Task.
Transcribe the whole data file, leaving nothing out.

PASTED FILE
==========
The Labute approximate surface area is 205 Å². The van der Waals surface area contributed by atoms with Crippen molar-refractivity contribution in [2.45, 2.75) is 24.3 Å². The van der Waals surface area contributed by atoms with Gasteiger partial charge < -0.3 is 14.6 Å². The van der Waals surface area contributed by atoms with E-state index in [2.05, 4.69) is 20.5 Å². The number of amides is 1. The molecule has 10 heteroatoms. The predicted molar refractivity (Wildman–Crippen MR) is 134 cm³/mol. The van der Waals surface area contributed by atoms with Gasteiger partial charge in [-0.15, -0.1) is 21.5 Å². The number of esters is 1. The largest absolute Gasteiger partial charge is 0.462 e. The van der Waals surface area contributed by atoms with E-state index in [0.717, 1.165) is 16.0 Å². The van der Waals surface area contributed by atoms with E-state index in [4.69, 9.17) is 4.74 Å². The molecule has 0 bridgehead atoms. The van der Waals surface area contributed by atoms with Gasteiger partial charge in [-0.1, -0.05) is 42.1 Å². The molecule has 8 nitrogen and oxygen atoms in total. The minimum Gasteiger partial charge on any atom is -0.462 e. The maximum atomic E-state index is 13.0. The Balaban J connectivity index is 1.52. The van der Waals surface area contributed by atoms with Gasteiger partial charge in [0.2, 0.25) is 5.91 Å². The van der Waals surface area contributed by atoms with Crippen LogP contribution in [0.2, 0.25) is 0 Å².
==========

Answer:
The Labute approximate surface area is 205 Å². The van der Waals surface area contributed by atoms with Crippen molar-refractivity contribution in [2.45, 2.75) is 24.3 Å². The van der Waals surface area contributed by atoms with Gasteiger partial charge < -0.3 is 14.6 Å². The van der Waals surface area contributed by atoms with E-state index in [2.05, 4.69) is 20.5 Å². The number of amides is 1. The molecule has 10 heteroatoms. The predicted molar refractivity (Wildman–Crippen MR) is 134 cm³/mol. The van der Waals surface area contributed by atoms with Gasteiger partial charge in [-0.15, -0.1) is 21.5 Å². The number of esters is 1. The largest absolute Gasteiger partial charge is 0.462 e. The van der Waals surface area contributed by atoms with E-state index in [0.717, 1.165) is 16.0 Å². The van der Waals surface area contributed by atoms with E-state index in [4.69, 9.17) is 4.74 Å². The molecule has 0 bridgehead atoms. The van der Waals surface area contributed by atoms with Gasteiger partial charge in [-0.1, -0.05) is 42.1 Å². The molecule has 8 nitrogen and oxygen atoms in total. The minimum Gasteiger partial charge on any atom is -0.462 e. The maximum atomic E-state index is 13.0. The Balaban J connectivity index is 1.52. The van der Waals surface area contributed by atoms with Gasteiger partial charge in [0.2, 0.25) is 5.91 Å². The van der Waals surface area contributed by atoms with Crippen LogP contribution in [0.2, 0.25) is 0 Å².